Seeking treatment at a professional rehabilitation facility can be an effective method of overcoming an addiction to drugs or alcohol, with carefully prescribed medications, around-the-clock care, and access to counselors trained in substance abuse recovery methods. When an addict leaves a chemical dependency program, the crisis stage of addiction may be over, but the addict is still vulnerable to depression, stress, outside triggers and peer pressure, all of which may contribute to a relapse. In some cases, a relapse may occur within hours after the addict leaves the treatment facility, which is why some believe in the benefits of staging an intervention after rehab.

In most cases, an intervention is organized by the friends and family members of individuals who are struggling with an addiction to drugs or alcohol, or another behavioral health disorder, as the first step toward the long-term goal of keeping the individual accountable, motivated and supported on the road to recovery. An intervention is the process by which the addict’s loved ones and a counselor or professional interventionist help the addict see and understand how his or her behavior is destructive, in such a way that the addict chooses to seek treatment immediately. The goal of an intervention is not to ensure that the addict never engages in his or her destructive behaviors again. Rather, the individuals involved in an intervention seek to convince the addict to enter a treatment program or inpatient rehabilitation facility.

What You Need to Know About Staging an Intervention

There are two ways to stage an intervention: informally or formally. An informal intervention involves a conversation with the addict, asking questions face-to-face about his or her alcoholism or drug abuse and expressing concerns in a non-confrontational manner. A formal intervention involves the help of a professional interventionist who has experience with treating substance abuse disorders, with the conversation being led by this person. An addict may be in need of an intervention if he or she:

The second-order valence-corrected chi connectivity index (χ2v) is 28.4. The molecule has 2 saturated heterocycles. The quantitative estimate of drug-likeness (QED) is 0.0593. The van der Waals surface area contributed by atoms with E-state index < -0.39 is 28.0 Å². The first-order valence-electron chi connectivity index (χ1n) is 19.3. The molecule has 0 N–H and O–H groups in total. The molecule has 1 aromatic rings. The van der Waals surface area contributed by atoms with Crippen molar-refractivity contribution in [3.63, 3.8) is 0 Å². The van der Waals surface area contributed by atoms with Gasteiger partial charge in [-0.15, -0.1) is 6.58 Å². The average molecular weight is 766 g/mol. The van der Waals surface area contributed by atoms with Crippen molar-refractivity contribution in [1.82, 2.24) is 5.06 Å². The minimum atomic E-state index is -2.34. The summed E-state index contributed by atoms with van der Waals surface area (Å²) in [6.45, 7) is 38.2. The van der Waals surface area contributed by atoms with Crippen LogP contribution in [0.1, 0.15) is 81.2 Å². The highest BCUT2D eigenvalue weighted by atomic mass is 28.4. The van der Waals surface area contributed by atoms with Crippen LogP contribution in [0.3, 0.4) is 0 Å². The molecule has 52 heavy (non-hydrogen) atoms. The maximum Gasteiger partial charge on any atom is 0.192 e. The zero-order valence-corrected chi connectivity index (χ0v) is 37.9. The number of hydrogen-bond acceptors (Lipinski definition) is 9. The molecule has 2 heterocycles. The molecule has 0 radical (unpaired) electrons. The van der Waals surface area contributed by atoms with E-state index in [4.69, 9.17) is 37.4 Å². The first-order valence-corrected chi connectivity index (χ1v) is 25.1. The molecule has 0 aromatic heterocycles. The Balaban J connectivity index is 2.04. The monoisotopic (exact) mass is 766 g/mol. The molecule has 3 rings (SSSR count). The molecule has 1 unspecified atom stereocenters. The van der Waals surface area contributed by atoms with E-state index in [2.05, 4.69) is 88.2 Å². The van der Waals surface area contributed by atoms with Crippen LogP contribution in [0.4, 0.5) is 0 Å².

• Doesn’t recognize that an addiction problem exists
• Fails to understand how the addiction negatively affects relationships with friends or family
• Is uninformed about how the addiction can be detrimental to his or her overall health
• Feels that he or she is not capable of receiving successful treatment

In some cases, though, it becomes necessary to stage an intervention after rehab, if the addiction treatment program was unsuccessful, or if the addict needs a reminder that his or her behaviors are having an adverse effect on friends and loved ones. Addiction is something that affects not just the addict himself, but his friends, coworkers, relatives, children and spouse as well, and it’s important that, should an intervention occur, these are the people who are involved. Only when the addict hears his daughter say she misses her daddy, or his wife say she is scared every day that he won’t come home, will he truly understand how his addiction impacts his family.

Having an aftercare program in place for when the addict completes treatment is one of the best ways to improve the chances of an addict staying sober and ensuring that he or she doesn’t slip back into past addictive behaviors. This so-called “protective environment” gives the addict the opportunity to grow stronger and begin using the tools he or she learned in rehab in the outside world. Staging an intervention after rehab is one type of aftercare method that can help addicts see the problems their addiction has created at work, with their health, and in their relationships with loved ones. Other types of aftercare may include 12-Step meetings, ongoing individual counseling, group therapy, or a stay in a sober living facility, all of which may help the addict maintain lasting sobriety.